Opening Day of the baseball season is supposed to be about new beginnings and new hope. Unfortunately for the White Sox and their fans, Opening Day 2015 proved to be way too reminiscent of 2014.
The Kansas City Royals won 13 of 19 meetings against the White Sox on their way to the American League pennant last season, and they continued their mastery of the South Siders on Monday with an easy 10-1 victory.
You would like to think with all the acquisitions the Sox made over the offseason things would be different now, but at least for one day, the faces have changed but the results remained the same.
Starting pitcher Jeff Samardzija pitched poorly in his Sox debut. His fastball command was erratic at best. His offspeed pitches weren't working at all, and the result was five Kansas City runs on six hits over six-plus innings. Samardzija walked three and hit two batters, and he struck out just one. There wasn't anything good to say about his outing, other than the fact that the Sox were still in the game -- down 4-1 -- when he left the mound in the seventh inning. It could have been worse.
Relievers Dan Jennings and Kyle Drabek also struggled. By the time that seventh inning was over, Kansas City held a 9-1 lead. A 3-run homer by Alex Rios (off Drabek) was the highlight of the frame for the Royals, but in many ways, all five of those runs were gifts.
First off, Samardzija and Jennings each walked a batter to give the Royals two baserunners with nobody out. But it looked like Jennings had a chance to get out of the inning, as he got Lorenzo Cain to ground out and struck out Eric Hosmer. But with runners on second and third and two outs, Sox manager Robin Ventura needlessly ordered an intentional walk of Kendrys Morales.
Ventura wanted the left-handed Jennings to face the left-handed hitting Alex Gordon, but as we discussed when Jennings was acquired, he's not a lefty specialist. He actually gets right-handed hitters out at a better clip than lefties, so giving the Royals a third walk and a third baserunner in the inning was foolish move.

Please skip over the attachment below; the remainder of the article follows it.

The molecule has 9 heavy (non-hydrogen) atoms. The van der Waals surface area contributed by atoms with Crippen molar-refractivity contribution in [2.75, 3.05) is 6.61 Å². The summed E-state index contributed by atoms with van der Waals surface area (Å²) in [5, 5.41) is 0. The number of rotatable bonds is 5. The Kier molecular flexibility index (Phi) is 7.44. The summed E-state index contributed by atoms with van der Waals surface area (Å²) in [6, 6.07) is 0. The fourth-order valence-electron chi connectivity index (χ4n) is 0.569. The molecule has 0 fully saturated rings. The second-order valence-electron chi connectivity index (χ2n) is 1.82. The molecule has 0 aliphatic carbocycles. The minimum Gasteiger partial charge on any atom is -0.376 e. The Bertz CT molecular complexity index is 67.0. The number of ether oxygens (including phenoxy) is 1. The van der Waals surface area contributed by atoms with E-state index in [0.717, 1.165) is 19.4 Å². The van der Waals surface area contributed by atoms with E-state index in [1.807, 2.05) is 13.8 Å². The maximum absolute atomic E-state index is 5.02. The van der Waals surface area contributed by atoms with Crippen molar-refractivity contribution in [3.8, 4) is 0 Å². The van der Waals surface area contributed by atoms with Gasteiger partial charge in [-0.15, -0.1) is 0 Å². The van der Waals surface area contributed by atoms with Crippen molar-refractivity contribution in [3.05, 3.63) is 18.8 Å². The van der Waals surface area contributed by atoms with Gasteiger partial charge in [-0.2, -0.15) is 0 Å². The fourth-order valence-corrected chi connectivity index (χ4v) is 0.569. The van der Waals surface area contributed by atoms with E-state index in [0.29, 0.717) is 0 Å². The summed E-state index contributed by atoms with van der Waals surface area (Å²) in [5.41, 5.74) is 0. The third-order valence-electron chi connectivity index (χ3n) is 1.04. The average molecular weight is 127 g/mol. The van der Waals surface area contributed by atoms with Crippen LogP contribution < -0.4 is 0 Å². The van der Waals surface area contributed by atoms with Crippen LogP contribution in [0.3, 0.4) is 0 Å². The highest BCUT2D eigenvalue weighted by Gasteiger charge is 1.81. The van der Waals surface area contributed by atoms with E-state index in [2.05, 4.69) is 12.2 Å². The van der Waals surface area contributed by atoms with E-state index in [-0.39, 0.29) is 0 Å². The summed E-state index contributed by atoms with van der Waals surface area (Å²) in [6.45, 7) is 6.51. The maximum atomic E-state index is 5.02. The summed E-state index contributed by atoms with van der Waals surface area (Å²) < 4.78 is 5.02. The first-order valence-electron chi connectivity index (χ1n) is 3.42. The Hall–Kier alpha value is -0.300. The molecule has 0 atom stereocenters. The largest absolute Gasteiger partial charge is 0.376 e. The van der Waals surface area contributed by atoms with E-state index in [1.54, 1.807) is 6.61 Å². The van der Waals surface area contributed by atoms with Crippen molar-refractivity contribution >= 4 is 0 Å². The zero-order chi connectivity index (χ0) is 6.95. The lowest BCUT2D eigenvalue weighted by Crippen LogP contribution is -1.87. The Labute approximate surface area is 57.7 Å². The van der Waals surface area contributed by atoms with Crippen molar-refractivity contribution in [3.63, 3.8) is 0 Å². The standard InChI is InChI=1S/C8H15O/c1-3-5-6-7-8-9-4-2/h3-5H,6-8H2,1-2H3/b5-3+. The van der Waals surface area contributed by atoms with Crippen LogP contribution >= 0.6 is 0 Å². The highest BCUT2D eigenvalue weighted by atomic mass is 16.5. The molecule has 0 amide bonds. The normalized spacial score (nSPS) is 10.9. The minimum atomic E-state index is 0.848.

Still, Jennings made the pitch he needed to make to get out of the inning, but a weak grounder by Gordon somehow eluded both Alexei Ramirez and Micah Johnson and squirted into center field for a two-run single and a 6-1 Kansas City lead. It was a play Johnson should have made, but the play is at least partially Ramirez's fault because he jumped in front of the Sox rookie and perhaps screened him from seeing the ball.
The inning should have been over with the Royals still leading 4-1. Instead, it continued and Rios hit his home run to end any doubt on how this afternoon would end.
The Sox looked bad in all aspects, and it was hard not to feel like there wasn't some carryover from a poor ending to spring training. The South Siders had lost their last two exhibition games, a 10-2 drubbing against Arizona and a silly 10-2 loss to the Triple-A Charlotte Knights. Ventura had warned his team that enough was enough, and that the sloppy play needed to end.
That warning went unheeded, and similar results ensued in the opener in Kansas City. There were three silver linings from this game. 1) Jose Abreu homered, ending needless worries about his lack of power during spring training; 2) Johnson got his first big-league hit out of the way; and 3) it only counts as one loss and there's another game on Wednesday.